QUESTIONER F: Hi. I have a very short question and then another question, my main question. The short one is, what is the RAND classification system of U.S. Muslims? I’m not familiar with that. And the longer question is, you mentioned the specific conditions and needs of U.S. Muslims. And you also mentioned trying to do without the baggage of immigrant Muslims from the Middle East. I’m looking for, that it shouldn’t, that Middle East immigrants sometimes bring baggage that perhaps should not be part of the discourse here in the U.S., and I guess my question is, how does one really separate that out, since immigrants are so much part of the American experience, and living in Southern California, certainly the Muslim American experience? Not exclusively immigrant by any means, but quite large immigrant communities, many, not all, from the Middle East, as well as South Asia, Africa and other places. But how is this sort of talking about how does one be a good Muslim and say that one be both Eastern and Western? Is that possible, is that part of the specific conditions in the U.S., or are you saying that this is really about defining how to be both Western and Muslim together? Thank you.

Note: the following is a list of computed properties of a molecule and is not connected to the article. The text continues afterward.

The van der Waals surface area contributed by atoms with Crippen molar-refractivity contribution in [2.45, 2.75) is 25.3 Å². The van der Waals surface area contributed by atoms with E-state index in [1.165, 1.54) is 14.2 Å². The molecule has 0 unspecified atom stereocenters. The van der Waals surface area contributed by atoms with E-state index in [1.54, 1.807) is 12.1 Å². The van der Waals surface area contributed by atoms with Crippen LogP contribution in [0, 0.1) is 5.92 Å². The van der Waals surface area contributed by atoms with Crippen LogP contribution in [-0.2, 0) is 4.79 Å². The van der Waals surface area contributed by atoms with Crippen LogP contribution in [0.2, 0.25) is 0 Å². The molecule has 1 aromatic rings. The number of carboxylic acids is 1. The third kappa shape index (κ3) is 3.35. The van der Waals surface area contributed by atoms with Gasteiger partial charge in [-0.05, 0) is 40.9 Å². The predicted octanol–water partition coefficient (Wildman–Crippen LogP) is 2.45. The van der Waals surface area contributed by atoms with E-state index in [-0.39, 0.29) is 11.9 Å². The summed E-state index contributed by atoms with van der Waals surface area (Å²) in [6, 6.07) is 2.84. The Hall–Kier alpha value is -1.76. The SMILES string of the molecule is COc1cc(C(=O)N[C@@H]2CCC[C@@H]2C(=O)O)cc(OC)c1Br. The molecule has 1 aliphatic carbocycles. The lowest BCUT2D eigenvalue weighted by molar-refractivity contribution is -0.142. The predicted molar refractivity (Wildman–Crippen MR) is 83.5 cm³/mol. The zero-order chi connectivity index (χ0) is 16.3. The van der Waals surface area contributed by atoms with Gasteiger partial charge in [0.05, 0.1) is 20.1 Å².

HAMZA YUSUF: Okay. Well in terms of the first one, RAND, has a, you know, I think they have six or seven categories. You can look it up on their website. You know, they have, you know, fundamentalist, extremist, they have moderate, but they have boxes to show you their views in different, like women. So they’ll say, you know, that the fundamentalist, extremist, you know, believe that women should have their head covered and this, that. Well, I mean, that’s, there are many Muslims that believe that that wouldn’t fall into that category. So I think…
QUESTIONER F: Right.